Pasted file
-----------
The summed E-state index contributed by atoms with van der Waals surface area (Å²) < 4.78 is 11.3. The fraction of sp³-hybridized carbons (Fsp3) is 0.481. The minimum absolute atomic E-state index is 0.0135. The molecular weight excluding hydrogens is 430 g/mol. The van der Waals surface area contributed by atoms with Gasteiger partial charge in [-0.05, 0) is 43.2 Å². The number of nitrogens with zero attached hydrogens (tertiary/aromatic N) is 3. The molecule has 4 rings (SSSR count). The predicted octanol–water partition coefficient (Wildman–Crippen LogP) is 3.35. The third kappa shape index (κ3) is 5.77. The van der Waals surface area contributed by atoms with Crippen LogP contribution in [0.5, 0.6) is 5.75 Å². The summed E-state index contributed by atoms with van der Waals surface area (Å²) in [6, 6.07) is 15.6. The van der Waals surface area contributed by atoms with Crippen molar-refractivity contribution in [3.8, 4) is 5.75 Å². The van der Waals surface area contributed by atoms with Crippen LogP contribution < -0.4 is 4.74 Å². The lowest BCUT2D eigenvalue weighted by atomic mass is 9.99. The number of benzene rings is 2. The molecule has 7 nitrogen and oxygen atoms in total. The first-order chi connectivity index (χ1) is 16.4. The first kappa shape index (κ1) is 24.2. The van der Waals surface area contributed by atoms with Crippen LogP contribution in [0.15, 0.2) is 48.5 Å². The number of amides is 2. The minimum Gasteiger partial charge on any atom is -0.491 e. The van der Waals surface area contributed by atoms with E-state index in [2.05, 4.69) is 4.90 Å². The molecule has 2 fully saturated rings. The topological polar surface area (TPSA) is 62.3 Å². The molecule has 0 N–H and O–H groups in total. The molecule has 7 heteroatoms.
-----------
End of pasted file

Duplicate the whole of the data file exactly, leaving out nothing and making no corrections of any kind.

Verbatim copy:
The summed E-state index contributed by atoms with van der Waals surface area (Å²) < 4.78 is 11.3. The fraction of sp³-hybridized carbons (Fsp3) is 0.481. The minimum absolute atomic E-state index is 0.0135. The molecular weight excluding hydrogens is 430 g/mol. The van der Waals surface area contributed by atoms with Gasteiger partial charge in [-0.05, 0) is 43.2 Å². The number of nitrogens with zero attached hydrogens (tertiary/aromatic N) is 3. The molecule has 4 rings (SSSR count). The predicted octanol–water partition coefficient (Wildman–Crippen LogP) is 3.35. The third kappa shape index (κ3) is 5.77. The van der Waals surface area contributed by atoms with Crippen LogP contribution in [0.5, 0.6) is 5.75 Å². The summed E-state index contributed by atoms with van der Waals surface area (Å²) in [6, 6.07) is 15.6. The van der Waals surface area contributed by atoms with Crippen molar-refractivity contribution in [3.8, 4) is 5.75 Å². The van der Waals surface area contributed by atoms with Crippen LogP contribution < -0.4 is 4.74 Å². The lowest BCUT2D eigenvalue weighted by atomic mass is 9.99. The number of benzene rings is 2. The molecule has 7 nitrogen and oxygen atoms in total. The first-order chi connectivity index (χ1) is 16.4. The first kappa shape index (κ1) is 24.2. The van der Waals surface area contributed by atoms with Crippen LogP contribution in [0.15, 0.2) is 48.5 Å². The number of amides is 2. The minimum Gasteiger partial charge on any atom is -0.491 e. The van der Waals surface area contributed by atoms with E-state index in [2.05, 4.69) is 4.90 Å². The molecule has 2 fully saturated rings. The topological polar surface area (TPSA) is 62.3 Å². The molecule has 0 N–H and O–H groups in total. The molecule has 7 heteroatoms.